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Still beverages are the biggest sellers for Coca-Cola, which just added three new brands to with $1 billion in annual sales. Image: Coca-Cola.
Soda sales keep going flat for beverage makers as consumers worry about their health and wellness, but Coca-Cola has a deep bench of other beverages to keep its business bubbling.
The soda maker recently announced it added three more brands to its roster of drinks that each claim over $1 billion in annual retail sales. That brings to 20 the total number of company brands with such outsized popularity and points the way for Coke to overcome consumer reticence toward its line of sparkling beverages.
Soda loses its fizz
North American soda volumes are in a funk, registering flat growth for Coke in the fourth quarter, but falling 1% overall across 2014. RivalPepsiCo saw a 2% drop in regional volumes for both the quarter and the year. Beverage Marketing Corp. said this is the 10th consecutive year of declining volumes for carbonated soft drinks, and it anticipates that trend to continue.
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Soda sales just don't taste as sweet anymore. Data: Beverage Digest.
In comparison, Coke's still beverages, including juices, water, and sports and energy drinks, delivered a 3% jump in quarterly volume, building on the 1% growth they achieved for the full year. Pepsi's volumes were up 4% and 2%, respectively.
Diet soda in particular remains deeply troubled, with volumes through 2013 in freefall as consumers recoiled in horror at the potential risks posed by artificial sweeteners such as aspartame, high fructose corn syrup, and acesulfame potassium.
Although Coke tried defending its use of aspartame with ads extolling the sweetener's virtues, it is ultimately a losing battle, and Coke has a better chance of gaining acceptance with its new stevia-flavored Coca-Cola Life brand. Both Pepsi and Dr Pepper Snapple Group have also introduced stevia-based sodas.
A still life portrait of opportunity
Whether they can catch on with consumers -- let alone become billion-dollar brands in their own right -- remains to be seen, but Coke would be better off just adding still beverages to its roster.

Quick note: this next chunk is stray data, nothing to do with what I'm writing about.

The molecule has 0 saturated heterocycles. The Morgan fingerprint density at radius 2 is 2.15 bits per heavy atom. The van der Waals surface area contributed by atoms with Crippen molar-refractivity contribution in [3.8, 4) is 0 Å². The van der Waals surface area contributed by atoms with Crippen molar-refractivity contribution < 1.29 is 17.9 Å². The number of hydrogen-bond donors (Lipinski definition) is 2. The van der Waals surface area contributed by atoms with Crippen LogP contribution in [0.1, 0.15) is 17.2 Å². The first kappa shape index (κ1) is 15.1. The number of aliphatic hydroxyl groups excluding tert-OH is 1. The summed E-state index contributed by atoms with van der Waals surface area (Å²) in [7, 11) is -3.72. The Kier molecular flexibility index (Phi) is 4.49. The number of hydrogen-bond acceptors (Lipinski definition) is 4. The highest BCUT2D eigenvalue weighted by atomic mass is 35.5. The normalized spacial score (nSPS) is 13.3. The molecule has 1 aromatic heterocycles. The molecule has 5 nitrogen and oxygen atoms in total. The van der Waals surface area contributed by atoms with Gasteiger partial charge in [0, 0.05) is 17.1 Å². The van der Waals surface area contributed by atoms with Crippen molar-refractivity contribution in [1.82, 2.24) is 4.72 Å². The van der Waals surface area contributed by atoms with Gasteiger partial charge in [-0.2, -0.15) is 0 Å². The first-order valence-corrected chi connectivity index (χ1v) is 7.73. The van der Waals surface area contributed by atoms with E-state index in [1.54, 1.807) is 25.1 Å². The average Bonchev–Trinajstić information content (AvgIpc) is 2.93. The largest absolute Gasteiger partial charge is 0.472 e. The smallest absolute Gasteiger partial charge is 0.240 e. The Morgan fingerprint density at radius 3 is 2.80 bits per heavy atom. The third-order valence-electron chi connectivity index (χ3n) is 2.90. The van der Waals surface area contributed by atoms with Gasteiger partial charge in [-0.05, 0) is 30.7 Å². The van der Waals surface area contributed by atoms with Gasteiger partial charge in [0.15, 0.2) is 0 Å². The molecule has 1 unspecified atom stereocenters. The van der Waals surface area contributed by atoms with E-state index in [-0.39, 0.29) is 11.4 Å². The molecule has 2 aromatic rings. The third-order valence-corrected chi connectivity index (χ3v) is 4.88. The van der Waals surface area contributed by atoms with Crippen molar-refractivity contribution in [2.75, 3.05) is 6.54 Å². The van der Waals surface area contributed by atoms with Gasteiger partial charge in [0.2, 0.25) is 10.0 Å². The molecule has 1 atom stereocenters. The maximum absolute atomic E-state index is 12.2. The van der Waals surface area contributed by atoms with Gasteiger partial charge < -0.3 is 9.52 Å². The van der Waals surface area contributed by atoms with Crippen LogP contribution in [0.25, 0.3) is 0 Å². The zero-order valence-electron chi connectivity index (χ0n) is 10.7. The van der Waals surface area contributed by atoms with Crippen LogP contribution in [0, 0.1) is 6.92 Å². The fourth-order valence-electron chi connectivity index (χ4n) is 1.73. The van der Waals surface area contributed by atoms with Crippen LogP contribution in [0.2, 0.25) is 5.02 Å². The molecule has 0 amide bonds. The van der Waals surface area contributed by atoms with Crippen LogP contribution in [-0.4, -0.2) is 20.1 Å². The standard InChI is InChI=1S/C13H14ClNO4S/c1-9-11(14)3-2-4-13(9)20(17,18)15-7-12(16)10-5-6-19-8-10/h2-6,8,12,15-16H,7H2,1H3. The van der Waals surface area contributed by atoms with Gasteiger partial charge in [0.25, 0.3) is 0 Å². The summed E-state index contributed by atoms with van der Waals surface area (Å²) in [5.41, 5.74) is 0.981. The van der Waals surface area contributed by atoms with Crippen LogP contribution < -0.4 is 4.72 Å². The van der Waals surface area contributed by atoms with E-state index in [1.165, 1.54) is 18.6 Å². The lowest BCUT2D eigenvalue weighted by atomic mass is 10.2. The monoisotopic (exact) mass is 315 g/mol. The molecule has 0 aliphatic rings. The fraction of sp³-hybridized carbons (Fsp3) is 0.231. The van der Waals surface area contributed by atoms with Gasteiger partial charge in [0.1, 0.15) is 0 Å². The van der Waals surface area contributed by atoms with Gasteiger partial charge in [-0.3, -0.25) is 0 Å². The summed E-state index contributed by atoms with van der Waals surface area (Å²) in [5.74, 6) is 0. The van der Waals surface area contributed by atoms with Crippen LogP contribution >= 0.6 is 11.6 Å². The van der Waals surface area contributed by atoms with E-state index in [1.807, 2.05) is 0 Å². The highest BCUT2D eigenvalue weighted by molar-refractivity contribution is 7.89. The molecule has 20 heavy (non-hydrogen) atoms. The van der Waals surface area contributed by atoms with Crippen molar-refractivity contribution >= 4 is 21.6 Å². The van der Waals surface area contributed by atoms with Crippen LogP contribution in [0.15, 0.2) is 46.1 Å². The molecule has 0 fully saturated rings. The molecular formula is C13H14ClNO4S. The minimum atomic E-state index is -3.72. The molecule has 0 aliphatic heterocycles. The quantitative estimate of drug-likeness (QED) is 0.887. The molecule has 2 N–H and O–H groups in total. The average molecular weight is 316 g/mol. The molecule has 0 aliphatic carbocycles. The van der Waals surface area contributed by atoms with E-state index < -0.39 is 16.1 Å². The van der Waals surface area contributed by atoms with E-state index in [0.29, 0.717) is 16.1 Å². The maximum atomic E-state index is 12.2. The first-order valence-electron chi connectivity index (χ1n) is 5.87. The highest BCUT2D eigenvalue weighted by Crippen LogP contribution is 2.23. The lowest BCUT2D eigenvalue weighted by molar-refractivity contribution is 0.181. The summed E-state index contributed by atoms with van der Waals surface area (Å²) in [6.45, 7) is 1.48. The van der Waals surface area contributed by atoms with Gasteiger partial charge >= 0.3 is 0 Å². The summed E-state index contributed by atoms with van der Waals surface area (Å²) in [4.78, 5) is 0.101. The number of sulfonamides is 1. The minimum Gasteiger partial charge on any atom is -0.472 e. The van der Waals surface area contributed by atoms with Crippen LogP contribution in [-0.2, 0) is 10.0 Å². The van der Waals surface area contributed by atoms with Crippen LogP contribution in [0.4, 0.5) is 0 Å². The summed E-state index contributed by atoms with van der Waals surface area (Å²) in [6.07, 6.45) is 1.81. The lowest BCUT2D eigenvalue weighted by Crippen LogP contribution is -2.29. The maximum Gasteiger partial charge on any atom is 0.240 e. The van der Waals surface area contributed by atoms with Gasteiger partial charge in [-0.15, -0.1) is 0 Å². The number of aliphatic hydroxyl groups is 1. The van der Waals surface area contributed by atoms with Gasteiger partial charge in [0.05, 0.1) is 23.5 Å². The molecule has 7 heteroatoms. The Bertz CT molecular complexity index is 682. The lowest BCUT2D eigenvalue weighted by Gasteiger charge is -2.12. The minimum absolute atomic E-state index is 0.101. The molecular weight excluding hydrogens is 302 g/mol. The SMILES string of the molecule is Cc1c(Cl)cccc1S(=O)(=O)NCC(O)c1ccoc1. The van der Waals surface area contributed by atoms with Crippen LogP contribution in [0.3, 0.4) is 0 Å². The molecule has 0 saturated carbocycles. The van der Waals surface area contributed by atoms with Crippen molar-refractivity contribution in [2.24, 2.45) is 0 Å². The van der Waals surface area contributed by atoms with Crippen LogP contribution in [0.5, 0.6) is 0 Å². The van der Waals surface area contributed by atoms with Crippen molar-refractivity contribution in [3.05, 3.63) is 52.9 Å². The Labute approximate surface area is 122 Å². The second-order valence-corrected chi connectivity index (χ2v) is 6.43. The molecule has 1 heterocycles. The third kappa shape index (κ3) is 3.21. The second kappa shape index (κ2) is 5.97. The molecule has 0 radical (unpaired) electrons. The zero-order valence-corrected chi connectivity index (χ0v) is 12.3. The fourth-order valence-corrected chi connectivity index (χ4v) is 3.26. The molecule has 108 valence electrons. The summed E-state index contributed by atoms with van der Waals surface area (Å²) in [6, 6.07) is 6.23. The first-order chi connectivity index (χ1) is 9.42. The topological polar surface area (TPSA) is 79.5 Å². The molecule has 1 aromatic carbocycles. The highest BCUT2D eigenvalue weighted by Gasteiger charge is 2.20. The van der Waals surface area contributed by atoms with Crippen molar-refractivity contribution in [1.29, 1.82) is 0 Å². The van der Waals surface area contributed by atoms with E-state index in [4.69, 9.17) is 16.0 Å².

The three new brands that each just reached the $1 billion sales mark-- Gold Peak Tea, Fuze Tea, and I Lohas mineral water -- were all part of that segment for Coke. In fact, the Fuze brand achieved that level just three years after it was introduced.
Here are Coca-Cola's 20 brands that achieved the singular sales threshold:
Underscoring the strength of Coca-Cola's bench are its AAA-league brands that currently generate retail sales between $500 million and $1 billion. Another 16 brands could eventually step up to the big leagues.
What it means to investors
Coke's North American revenue rose 2% to $5.37 billion in the fourth quarter because of still beverages strength, and hit $21.48 billion for the year. Because the region accounts for 47% of total revenue, it's important that Coke follow where the consumer is leading.
The combination of these top brands makes Coca-Cola a superior business, providing it with a strong, reliable cash flow stream that allows it to weather the downturn of any one division. There's a reason Interbrand says Coke has the world's third-most-valuable brand name.
Coke admits the current year will be challenging as it rebalances its business to matchchanging consumer tastes. Yet the fact consumers are embracing its still beverages in such a big way means this isn't a problem for Coca-Cola, but rather a huge opportunity from which it can profit.
The article Can You Guess Coca-Cola Inc.'s 20 Billion-Dollar Brands? originally appeared on Fool.com.
Rich Duprey has no position in any stocks mentioned. The Motley Fool recommends Coca-Cola and PepsiCo. The Motley Fool owns shares of PepsiCo and has the following options: long January 2016 $37 calls on Coca-Cola and short January 2016 $37 puts on Coca-Cola. Try any of our Foolish newsletter services free for 30 days. We Fools may not all hold the same opinions, but we all believe that considering a diverse range of insights makes us better investors. The Motley Fool has a disclosure policy.
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